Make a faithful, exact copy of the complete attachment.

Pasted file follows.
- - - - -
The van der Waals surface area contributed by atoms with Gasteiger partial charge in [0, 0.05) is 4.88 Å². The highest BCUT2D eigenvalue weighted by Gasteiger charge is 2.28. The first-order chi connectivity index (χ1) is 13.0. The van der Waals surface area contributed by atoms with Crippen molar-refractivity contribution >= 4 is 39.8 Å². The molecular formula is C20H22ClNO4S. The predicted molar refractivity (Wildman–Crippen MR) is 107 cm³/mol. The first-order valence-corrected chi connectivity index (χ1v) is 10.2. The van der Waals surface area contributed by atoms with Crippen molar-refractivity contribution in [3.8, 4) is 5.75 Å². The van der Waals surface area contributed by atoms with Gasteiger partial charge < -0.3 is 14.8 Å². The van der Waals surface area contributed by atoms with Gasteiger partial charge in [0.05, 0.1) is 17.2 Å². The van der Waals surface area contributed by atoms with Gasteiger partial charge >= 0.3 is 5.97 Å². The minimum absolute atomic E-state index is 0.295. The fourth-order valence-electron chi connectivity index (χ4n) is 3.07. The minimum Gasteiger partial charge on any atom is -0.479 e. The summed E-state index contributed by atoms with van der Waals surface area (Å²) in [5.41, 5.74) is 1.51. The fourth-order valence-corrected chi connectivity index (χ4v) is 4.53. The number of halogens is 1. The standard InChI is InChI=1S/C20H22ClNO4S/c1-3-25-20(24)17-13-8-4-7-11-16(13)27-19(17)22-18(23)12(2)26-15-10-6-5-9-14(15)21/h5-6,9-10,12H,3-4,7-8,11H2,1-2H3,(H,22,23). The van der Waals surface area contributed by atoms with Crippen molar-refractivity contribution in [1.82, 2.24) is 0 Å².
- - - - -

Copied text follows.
The van der Waals surface area contributed by atoms with Gasteiger partial charge in [0, 0.05) is 4.88 Å². The highest BCUT2D eigenvalue weighted by Gasteiger charge is 2.28. The first-order chi connectivity index (χ1) is 13.0. The van der Waals surface area contributed by atoms with Crippen molar-refractivity contribution >= 4 is 39.8 Å². The molecular formula is C20H22ClNO4S. The predicted molar refractivity (Wildman–Crippen MR) is 107 cm³/mol. The first-order valence-corrected chi connectivity index (χ1v) is 10.2. The van der Waals surface area contributed by atoms with Crippen molar-refractivity contribution in [3.8, 4) is 5.75 Å². The van der Waals surface area contributed by atoms with Gasteiger partial charge < -0.3 is 14.8 Å². The van der Waals surface area contributed by atoms with Gasteiger partial charge in [0.05, 0.1) is 17.2 Å². The van der Waals surface area contributed by atoms with Gasteiger partial charge >= 0.3 is 5.97 Å². The minimum absolute atomic E-state index is 0.295. The fourth-order valence-electron chi connectivity index (χ4n) is 3.07. The minimum Gasteiger partial charge on any atom is -0.479 e. The summed E-state index contributed by atoms with van der Waals surface area (Å²) in [5.41, 5.74) is 1.51. The fourth-order valence-corrected chi connectivity index (χ4v) is 4.53. The number of halogens is 1. The standard InChI is InChI=1S/C20H22ClNO4S/c1-3-25-20(24)17-13-8-4-7-11-16(13)27-19(17)22-18(23)12(2)26-15-10-6-5-9-14(15)21/h5-6,9-10,12H,3-4,7-8,11H2,1-2H3,(H,22,23). The van der Waals surface area contributed by atoms with Crippen molar-refractivity contribution in [1.82, 2.24) is 0 Å².